Now, the next question is: Does the universe split all the time, in all possible directions, or only on special occasions, like just before you buy lottery tickets, or when you're leaning out the window in a tall building? I'd say it does it all the time, but that the idea of "splitting" gives the completely wrong idea. It is just a matter of having enough dimensions. Does the North/South compass direction split into East or West in millions of places? That's an equally silly question. If you're walking North, you're free to stop at any time and walk East, and you're free to walk back and go SouthWest. The place you came from didn't disappear just because you left it. That's the magic of being able to move in two dimensions. Parallel universes is just the same kind of thing, and only sounds magical because we folks are dimensionally challenged. We think we're walking in just one direction, even though we're changing tracks all the time. And of course there are multiple choices of tracks in a great many places. Whether there's somebody who took all the possible paths is, I think, a question that math alone will not solve. The universe doesn't need to split, because it has plenty of dimensions. But what about you - do you split?
[ | 2007-09-27 00:46 | 15 comments | PermaLink ]  More >


Thursday, July 5, 2007day link 

 What happened before the big bang
An article at Nature Physics. One can only see it if one pays, but this is the abstract.
Was the Universe before the Big Bang of classical nature, described well by a smooth space–time? Or was it in a highly fluctuating quantum state? This is one of the most basic questions that we may ask once it is accepted that there was something before the Big Bang. Loop quantum gravity applied to isotropic models has shown that the quantum evolution of a wavefunction extends through the Big Bang. Although a general demonstration is still lacking, this may suggest that calculations, and possibly future indirect observations, may allow us to see the Universe as it was before the Big Bang. Here, we analyse an explicit model with a pre-Big Bang era, indicating limitations that would imply that it is practically impossible to answer some of our questions. Assumptions (or prejudice) will remain necessary for knowing the precise state of the Universe, which cannot be fully justified within science itself.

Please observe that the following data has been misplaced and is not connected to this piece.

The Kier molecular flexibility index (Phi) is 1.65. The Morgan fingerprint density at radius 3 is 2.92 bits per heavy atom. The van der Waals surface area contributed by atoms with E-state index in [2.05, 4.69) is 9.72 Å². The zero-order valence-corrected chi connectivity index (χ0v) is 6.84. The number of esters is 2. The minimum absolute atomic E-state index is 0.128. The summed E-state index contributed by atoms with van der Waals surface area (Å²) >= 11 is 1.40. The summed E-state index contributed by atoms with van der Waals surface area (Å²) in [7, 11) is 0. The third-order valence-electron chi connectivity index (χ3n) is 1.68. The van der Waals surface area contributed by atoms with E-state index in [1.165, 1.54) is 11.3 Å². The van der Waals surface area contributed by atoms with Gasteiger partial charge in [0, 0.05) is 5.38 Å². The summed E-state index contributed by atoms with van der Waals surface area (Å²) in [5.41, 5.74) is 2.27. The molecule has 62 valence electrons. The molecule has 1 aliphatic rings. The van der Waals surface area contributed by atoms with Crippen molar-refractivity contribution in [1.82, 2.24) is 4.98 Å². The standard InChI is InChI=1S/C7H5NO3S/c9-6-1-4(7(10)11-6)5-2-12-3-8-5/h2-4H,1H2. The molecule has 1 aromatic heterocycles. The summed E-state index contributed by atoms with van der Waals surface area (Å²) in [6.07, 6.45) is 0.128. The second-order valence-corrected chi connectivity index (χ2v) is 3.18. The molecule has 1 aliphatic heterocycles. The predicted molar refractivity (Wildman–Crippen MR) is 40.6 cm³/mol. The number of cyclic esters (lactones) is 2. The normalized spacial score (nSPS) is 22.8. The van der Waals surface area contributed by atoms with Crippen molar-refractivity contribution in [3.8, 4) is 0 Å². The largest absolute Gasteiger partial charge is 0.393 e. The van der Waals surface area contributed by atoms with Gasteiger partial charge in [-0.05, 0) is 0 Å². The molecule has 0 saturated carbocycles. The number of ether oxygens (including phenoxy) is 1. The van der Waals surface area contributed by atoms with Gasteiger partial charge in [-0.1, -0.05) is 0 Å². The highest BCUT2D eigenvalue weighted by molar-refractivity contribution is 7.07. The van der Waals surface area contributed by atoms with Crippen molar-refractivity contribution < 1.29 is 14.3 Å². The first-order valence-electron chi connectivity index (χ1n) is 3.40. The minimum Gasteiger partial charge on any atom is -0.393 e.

I suspect I wouldn't understand it, even if I read the whole thing, so that's about enough. But the interesting thought there is the prospect of modeling what happened before the Big Bang. Would be fun if we had some new time coordinates, just as A.D. and B.C., so how about B.B.B. for Before Big Bang, and A.B.B. for After Big Bang, of course. Big Bada Boom.
[ | 2007-07-05 23:40 | 3 comments | PermaLink ]  More >


Wednesday, June 27, 2007day link 

 Naïve realism
picture Wikipedia:
Naïve realism is a common sense theory of perception. Most people, until they start reflecting philosophically, are naïve realists. This theory is also known as "direct realism" or "common sense realism".

Naïve realism claims that the world is pretty much as common sense would have it. All objects are composed of matter, they occupy space, and have properties such as size, shape, texture, smell, taste and colour. These properties are usually perceived correctly. So, when we look at and touch things we see and feel those things directly, and so perceive them as they really are. Objects continue to obey the laws of physics and retain all their properties whether or not there is anyone present to observe them doing so.

Naïve realism is distinct from scientific realism. Scientific realism says the universe really contains just those properties which feature in a scientific description of it, and so does not contain properties like colour per se, but merely objects that reflect certain wavelengths owing to their microscopic surface texture. The naïve realist, on the other hand, would say that objects really do possess the colours we perceive them to have.